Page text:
AWS S3–7 CLI Commands That Will Make Your Life Easier
S3 offers a simple API, unlimited storage and can work seamlessly with other AWS applications. Here are 7 useful S3 CLI commands.
Amazon Simple Storage Service (Amazon S3) is a storage service that you can use to store all types of data from simple documents to gigabytes of data archives. AWS S3 can be used for a range of use cases such as hosting websites, storing data for mobile applications, big data analytics, etc.
One popular use case of S3 is that you can use it to host websites and small web applications for free. I have recently written an article on how you can host a react web application on S3.
S3 uses a structure similar to directories called ‘Buckets’. An S3 bucket is a storage container with a globally unique name, making it easy to generate download links if you want to share your data with others.
AWS CLI is a command-line tool that you can use to interact with most of the AWS services. With the CLI, developers can quickly execute commands on their terminal that perform the required actions on the AWS platform. If you don’t have an AWS account or the CLI installed, this post will help you.
In this article, we will go through a few useful CLI commands that you can use while working with S3.
Since Buckets are the starting point in S3, let's create a new bucket. You have to make sure the name is available or you will S3 won't create the bucket for you.
To create a new bucket, use the mb command along with the bucket name.
$ aws s3 mb s3://bucket-name
If the bucket name is not available, you will receive the following error.
If the bucket is created successfully, you will receive the message:
Now that you have created a bucket, let’s list the available buckets in your S3 account. You can use the ls command to list all buckets.
$ aws s3 ls
The AWS CLI will list the bucket you just created. If you don’t see your bucket listed, go into your AWS console and make sure your bucket is created.
Now let’s upload a file to our bucket. You can use two commands for uploading files, the copy (cp) and the move(mv) commands.
The copy command copies your file to the S3 bucket while retaining the original in your system. The move command, however, removes the local copy and sends it to your S3 bucket.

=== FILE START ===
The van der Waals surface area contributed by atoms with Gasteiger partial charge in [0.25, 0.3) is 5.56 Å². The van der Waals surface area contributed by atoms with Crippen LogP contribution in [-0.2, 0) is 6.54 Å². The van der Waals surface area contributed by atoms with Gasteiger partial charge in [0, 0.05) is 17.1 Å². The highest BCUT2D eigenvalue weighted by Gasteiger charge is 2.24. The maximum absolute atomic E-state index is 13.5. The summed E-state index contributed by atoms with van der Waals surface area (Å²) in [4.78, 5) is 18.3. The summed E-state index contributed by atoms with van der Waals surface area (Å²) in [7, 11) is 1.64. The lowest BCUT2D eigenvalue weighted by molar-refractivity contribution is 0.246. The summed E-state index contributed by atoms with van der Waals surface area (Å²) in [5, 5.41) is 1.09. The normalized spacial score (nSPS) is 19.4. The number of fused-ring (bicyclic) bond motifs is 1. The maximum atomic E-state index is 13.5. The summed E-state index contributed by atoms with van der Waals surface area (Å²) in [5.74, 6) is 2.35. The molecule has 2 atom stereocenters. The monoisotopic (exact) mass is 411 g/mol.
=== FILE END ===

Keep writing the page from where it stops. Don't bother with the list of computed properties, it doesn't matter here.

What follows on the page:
To copy a file:
$ aws s3 cp <filename> s3://bucket-name
To move a file:
$ aws s3 mv <filename> s3://bucket-name
If the commands are successful, you should receive a message saying:
copy/move : <filename> to s3://bucket-name/<filename>
LIST BUCKET CONTENTS
To list the contents of a single bucket, we will use the same ls command. However, we will specify the bucket name so that S3 knows we are looking for the contents of a single bucket and not the list of all buckets in your AWS account.
$ aws s3 ls s3://bucket-name
You should get a list of the files in your bucket along with the size and last updated time.
There is no point in uploading a file to the cloud if you cant fetch it when you need it. You can use the same cp command to download a file from S3 to your computer.
$ aws s3 cp s3://bucket-name/file <filename>
If the file exists in the bucket and downloaded successfully, you should receive the message:
download: s3://bucket-name/<filename> to <filename>
Let’s delete a file. Use the remove (rm) command along with the file path to delete the file from an S3 bucket.
$ aws s3 rm s3://bucket-name/<filename>
If the file exists and is deleted successfully, you should receive the message:
To delete an entire bucket, use the remove bucket (rb) command. Make sure the bucket is empty or AWS will not delete the bucket.
$aws s3 rb s3://bucket-name
If successful, you should see the message:
BONUS COMMAND (HACK)
Its a bit hard to remember all these commands. Even though the AWS CLI offers a manual page, there is a quick way to check the available commands.
If a command issued is not available, AWS CLI will list all available commands. So if you try
$ aws s3 commands
you should get the following message:
AWS S3 is a great tool for your data storage, data protection, and data archival requirements. The CLI is designed to help you interact with the platform more efficiently. Also, the AWS SDK is just a wrapper for the AWS CLI that lets you execute AWS operations using a programming language.
Hope this article helped you get familiar with S3 and the AWS CLI in general. If you have any questions, let me know in the comments. You can also signup for my newsletter to receive a summary of articles once a week.